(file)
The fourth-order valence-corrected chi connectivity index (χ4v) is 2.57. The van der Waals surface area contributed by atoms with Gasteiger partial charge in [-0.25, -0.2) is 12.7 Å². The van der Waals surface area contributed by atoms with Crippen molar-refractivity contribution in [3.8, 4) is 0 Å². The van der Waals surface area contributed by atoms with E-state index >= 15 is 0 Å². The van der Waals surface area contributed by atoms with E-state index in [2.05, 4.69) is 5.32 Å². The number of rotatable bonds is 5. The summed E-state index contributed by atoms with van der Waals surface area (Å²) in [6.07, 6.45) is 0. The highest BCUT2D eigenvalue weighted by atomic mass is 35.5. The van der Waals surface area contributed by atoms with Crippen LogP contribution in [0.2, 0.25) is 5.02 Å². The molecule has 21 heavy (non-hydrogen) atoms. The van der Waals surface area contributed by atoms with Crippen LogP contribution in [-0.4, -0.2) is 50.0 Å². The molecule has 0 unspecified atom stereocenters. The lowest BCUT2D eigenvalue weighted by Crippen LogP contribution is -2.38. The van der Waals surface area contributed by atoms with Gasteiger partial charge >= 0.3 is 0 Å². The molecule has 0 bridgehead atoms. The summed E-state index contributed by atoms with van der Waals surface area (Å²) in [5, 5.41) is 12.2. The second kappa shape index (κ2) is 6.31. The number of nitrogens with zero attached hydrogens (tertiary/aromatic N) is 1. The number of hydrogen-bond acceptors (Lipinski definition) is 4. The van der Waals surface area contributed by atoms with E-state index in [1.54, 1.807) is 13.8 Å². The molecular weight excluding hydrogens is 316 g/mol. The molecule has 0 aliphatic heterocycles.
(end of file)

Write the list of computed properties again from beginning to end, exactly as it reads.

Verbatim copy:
The fourth-order valence-corrected chi connectivity index (χ4v) is 2.57. The van der Waals surface area contributed by atoms with Gasteiger partial charge in [-0.25, -0.2) is 12.7 Å². The van der Waals surface area contributed by atoms with Crippen molar-refractivity contribution in [3.8, 4) is 0 Å². The van der Waals surface area contributed by atoms with E-state index >= 15 is 0 Å². The van der Waals surface area contributed by atoms with E-state index in [2.05, 4.69) is 5.32 Å². The number of rotatable bonds is 5. The summed E-state index contributed by atoms with van der Waals surface area (Å²) in [6.07, 6.45) is 0. The highest BCUT2D eigenvalue weighted by atomic mass is 35.5. The van der Waals surface area contributed by atoms with Crippen LogP contribution in [0.2, 0.25) is 5.02 Å². The molecule has 21 heavy (non-hydrogen) atoms. The van der Waals surface area contributed by atoms with Crippen LogP contribution in [-0.4, -0.2) is 50.0 Å². The molecule has 0 unspecified atom stereocenters. The lowest BCUT2D eigenvalue weighted by Crippen LogP contribution is -2.38. The van der Waals surface area contributed by atoms with Gasteiger partial charge >= 0.3 is 0 Å². The molecule has 0 bridgehead atoms. The summed E-state index contributed by atoms with van der Waals surface area (Å²) in [5, 5.41) is 12.2. The second kappa shape index (κ2) is 6.31. The number of nitrogens with zero attached hydrogens (tertiary/aromatic N) is 1. The number of hydrogen-bond acceptors (Lipinski definition) is 4. The van der Waals surface area contributed by atoms with E-state index in [1.54, 1.807) is 13.8 Å². The molecular weight excluding hydrogens is 316 g/mol. The molecule has 0 aliphatic heterocycles.